The real dividing line in the debate about Greece and the euro is whether Germany and Europe should give in to Athens’ demands, or force Greece to reform? Interestingly, both camps are firmly pro-European.
In the past 25 years, Russia has gone from being the defining member of the Eastern bloc to a European integration project, only to shift east once again – this time toward China. In which camp will it end up?
Yemen is headed for all-out civil war, another theater of the sadly familiar cast of proxy wars, sectarian violence, state collapse, and militia rule. The only actors who will prosper are the likes of al-Qaeda and the Islamic State.
Greece needs to make reforms if it is to return to growth, and it is more likely that this will happen inside the euro than outside. The key is to reactivate a logic that has worked many times: solidarity in exchange for reforms.
Has anybody counted how often the headline “Now Grexit is unavoidable” has popped up in the media over the last few months? In fact, the ongoing Greek debt crisis is predictable only in its unpredictability.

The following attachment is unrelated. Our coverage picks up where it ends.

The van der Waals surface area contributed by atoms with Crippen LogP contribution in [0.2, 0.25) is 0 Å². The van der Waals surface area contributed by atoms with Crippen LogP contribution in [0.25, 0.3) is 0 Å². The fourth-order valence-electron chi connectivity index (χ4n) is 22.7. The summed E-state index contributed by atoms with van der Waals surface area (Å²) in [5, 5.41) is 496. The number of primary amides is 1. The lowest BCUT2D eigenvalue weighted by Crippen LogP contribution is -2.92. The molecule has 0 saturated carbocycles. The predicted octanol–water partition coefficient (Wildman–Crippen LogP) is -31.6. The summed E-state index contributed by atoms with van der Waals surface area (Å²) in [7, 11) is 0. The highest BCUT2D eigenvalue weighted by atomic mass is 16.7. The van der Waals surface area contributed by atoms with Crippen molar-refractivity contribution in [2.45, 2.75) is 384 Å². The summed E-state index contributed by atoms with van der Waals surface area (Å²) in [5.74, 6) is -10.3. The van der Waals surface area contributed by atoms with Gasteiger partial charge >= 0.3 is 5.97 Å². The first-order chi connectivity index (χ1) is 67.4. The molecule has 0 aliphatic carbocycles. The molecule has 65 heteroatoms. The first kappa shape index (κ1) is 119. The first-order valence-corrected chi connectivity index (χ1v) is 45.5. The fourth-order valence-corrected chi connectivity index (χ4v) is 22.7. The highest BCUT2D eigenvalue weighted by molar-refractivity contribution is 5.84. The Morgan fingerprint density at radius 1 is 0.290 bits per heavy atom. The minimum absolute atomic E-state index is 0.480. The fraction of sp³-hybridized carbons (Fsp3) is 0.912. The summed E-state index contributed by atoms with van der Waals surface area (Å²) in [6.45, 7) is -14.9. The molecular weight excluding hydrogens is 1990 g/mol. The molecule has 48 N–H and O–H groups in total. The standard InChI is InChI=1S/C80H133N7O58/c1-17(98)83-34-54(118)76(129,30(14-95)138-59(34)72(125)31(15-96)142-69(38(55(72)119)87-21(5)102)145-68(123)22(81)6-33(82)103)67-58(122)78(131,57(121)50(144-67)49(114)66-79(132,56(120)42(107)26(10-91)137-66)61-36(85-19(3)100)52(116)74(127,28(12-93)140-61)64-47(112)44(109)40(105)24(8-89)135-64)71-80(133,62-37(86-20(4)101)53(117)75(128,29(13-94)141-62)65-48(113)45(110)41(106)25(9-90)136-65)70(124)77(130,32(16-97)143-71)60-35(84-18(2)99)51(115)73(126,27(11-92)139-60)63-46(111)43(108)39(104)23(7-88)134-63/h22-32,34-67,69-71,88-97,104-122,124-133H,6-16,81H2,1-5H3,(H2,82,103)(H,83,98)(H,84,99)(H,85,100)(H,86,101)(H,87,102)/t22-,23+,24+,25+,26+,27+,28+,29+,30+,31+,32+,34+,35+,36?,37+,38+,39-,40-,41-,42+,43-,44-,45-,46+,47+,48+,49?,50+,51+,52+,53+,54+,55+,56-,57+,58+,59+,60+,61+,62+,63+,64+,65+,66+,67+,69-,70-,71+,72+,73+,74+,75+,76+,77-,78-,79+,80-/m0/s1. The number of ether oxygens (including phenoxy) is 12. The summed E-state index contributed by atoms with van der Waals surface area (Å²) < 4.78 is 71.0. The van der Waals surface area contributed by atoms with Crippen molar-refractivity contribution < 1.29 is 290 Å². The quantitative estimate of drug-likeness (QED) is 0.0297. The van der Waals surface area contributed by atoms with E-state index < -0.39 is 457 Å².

Angela Merkel’s government seem to be taking the accelerating Greek crisis in good spirits, and it isn’t hard to see why: with Sunday’s referendum, Greece’s government has taken the country’s fate into its own hands
There was nothing he wouldn’t sell and very little he couldn’t buy. Alexander Schalck-Golodkowski was communist East Germany’s foremost capitalist. Having outlived the state he served by a quarter century, he died on June 21 at the age of 82.
Out Now: September/October 2017 Issue – Free to Download on your Tablet and Smartphone
+++ Andreas Rinke explains the Merkel Mystique; Clare Richardson goes on the data trail; Sumi Somaskanda assesses the impact of the right-wing Alternative für Deutschland (AfD) entering the Bundestag; Matthias Geis looks beyond Angela Merkel and sizes up her heirs (“Close-Up”); Marcel Fratzscher points his finger at where Germany is lacking economically; Tyson Barker, Clare Demesmay, Quentin Peel, Jana Puglierin, Jan Techau, and Nikolaus von Twickel are sending memos to the next chancellor; and much more +++
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